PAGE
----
Happy Apple's Dave King: I'm not in 99 bands
Photo by Jack Vartoogian
When Dave King plays the drums, it doesn't even look real. He looks like a human octopus, like maybe he's hiding three other limbs to help him create all those sounds. His hands float around the kit, and he smiles deeply, his face transparently joyous, always enveloped in the music.
As a founding member and the drummer in the internationally renowned progressive jazz group the Bad Plus and the avant-garde jazz trio Happy Apple -- and with maybe three or four other side projects -- King has built his life around those live shows. And if you've ever been fortunate enough to catch King in action, you understand: he's got this intuition that translates directly into sound.
With things skyrocketing off with the Bad Plus, and with Happy Apple's other band members wading through with their own crazy lives -- saxophonist Mike Lewis was kinda busy with that Bon Iver dude -- Happy Apple has been, more or less, on pause. The band hasn't had an album out in six years, but they are far from dissolved. In fact, King argues that they might be in a stronger place now than ever.
The Minneapolis native is hard to track down between flights and time zones, but ahead of some Happy Apple shows at Icehouse this weekend, King chatting with Gimme Noise about the jazz life, his schedule, and what fans can expect this weekend at the shows.
So, it's been six years since the last Happy Apple album, Happy Apple Back on Top. You have been all over the place. Catch me up.
Yes, 2007 was the last album... In that time, we were still touring through Europe quite a bit, and then in 2009, which would have been the normal time for us to make a record, our schedules just got crazy. Because I've always had a tough schedule because of my other group, the Bad Plus, and then Mike Lewis was the saxophonist for Andrew Bird and was touring a lot with him, and then he spent the last year and a half touring with Bon Iver, so we just couldn't find the time [to record a new album]. Then, last year, we hadn't played Minneapolis for like two and a half years before last year at the Icehouse. We love those guys, and that's why we wanted to do it again, and hopefully we're going to use the momentum from this weekend to get into the studio and make a new studio album this spring.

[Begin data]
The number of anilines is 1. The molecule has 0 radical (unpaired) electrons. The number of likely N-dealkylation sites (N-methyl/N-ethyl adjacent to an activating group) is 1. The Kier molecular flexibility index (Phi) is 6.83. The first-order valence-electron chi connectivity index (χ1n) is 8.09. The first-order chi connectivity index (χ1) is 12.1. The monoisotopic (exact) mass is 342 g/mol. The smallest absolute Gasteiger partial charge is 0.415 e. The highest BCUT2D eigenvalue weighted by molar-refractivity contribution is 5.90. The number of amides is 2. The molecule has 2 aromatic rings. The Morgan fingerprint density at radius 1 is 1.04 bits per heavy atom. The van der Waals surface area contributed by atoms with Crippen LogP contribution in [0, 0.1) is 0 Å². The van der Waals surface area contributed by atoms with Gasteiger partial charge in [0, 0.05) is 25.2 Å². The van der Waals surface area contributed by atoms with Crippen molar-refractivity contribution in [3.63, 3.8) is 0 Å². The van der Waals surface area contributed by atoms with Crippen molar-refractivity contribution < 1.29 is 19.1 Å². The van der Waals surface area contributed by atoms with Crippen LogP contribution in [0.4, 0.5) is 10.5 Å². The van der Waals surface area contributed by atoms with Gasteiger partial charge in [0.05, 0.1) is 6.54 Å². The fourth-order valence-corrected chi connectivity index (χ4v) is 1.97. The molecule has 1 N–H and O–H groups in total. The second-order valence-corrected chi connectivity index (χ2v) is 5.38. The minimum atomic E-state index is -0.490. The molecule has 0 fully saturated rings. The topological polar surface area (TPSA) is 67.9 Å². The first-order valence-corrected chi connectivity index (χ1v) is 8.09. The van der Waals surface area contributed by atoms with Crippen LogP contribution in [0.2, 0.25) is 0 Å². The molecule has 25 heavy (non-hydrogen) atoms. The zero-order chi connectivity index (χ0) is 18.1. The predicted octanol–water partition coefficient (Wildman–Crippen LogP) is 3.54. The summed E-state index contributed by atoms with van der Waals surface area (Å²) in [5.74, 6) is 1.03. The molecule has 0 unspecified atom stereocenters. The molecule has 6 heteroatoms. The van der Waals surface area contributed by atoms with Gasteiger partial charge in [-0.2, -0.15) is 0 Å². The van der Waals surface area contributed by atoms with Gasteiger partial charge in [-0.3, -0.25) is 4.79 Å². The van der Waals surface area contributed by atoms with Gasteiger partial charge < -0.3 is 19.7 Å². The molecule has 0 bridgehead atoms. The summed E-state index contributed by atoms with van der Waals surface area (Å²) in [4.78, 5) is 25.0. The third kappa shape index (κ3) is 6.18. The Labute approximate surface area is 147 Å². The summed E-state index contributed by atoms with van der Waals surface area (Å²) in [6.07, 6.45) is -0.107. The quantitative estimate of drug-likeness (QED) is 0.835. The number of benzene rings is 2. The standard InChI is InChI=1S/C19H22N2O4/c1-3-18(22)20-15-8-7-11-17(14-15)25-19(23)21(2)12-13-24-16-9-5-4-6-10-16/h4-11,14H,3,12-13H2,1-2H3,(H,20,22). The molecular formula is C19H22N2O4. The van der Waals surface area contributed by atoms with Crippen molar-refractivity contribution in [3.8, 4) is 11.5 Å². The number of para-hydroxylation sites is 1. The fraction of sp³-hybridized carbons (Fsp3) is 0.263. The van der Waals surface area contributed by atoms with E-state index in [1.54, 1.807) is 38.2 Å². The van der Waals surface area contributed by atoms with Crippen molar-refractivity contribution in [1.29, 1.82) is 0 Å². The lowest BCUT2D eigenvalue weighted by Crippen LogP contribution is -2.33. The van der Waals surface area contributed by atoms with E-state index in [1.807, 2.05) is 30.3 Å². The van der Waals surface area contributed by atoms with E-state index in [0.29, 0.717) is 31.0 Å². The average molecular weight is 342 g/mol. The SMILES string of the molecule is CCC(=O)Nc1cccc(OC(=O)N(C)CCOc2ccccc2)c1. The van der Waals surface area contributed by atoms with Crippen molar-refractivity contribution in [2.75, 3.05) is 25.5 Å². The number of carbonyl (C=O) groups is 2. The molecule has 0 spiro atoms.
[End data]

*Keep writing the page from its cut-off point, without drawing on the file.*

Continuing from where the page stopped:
I was coming into New York [yesterday], and I was at this café, and I was talking about the shows this weekend -- the Happy Apple shows -- and this maybe 21-year-old kid is kind of staring at us at a table, and he comes up and says, "I grew up in Minneapolis, and I just want to let you know that Happy Apple was my favorite band growing up, and I'm so bummed I'm going to be missing those shows." I don't know when he would have seen us -- when he was 12? I mean, was he seeing some all-ages shit. [Laughs]
You are like, so busy, Dave. I mean. How many active bands do you have? Do you even know?
Well, that's the other thing, is that it's sort of like a tad bit overblown. I mean, really, my main group is like a group that's not even a Twin Cities group... the groups that I play in are so varied, so for years it was a joke that I was in all these bands. The group that I play with most is the Bad Plus, and I play in the rock band Halloween, Alaska, and that's really the main things. I have little offshoot things here and there -- I play with the bassist of Hüsker Dü in this band called the Gang Font and we've released two records... I don't know, maybe it's like five or six bands that all have records and are working, but really, it's the Bad Plus that takes my time, but when I think about someone like Martin Dosh, I'm not busy like that. I think I like to play lots of different kinds of music, and I think [this is] a rational way to play some rock and some modern jazz. It's really it's not as hectic a schedule as it might seem on paper.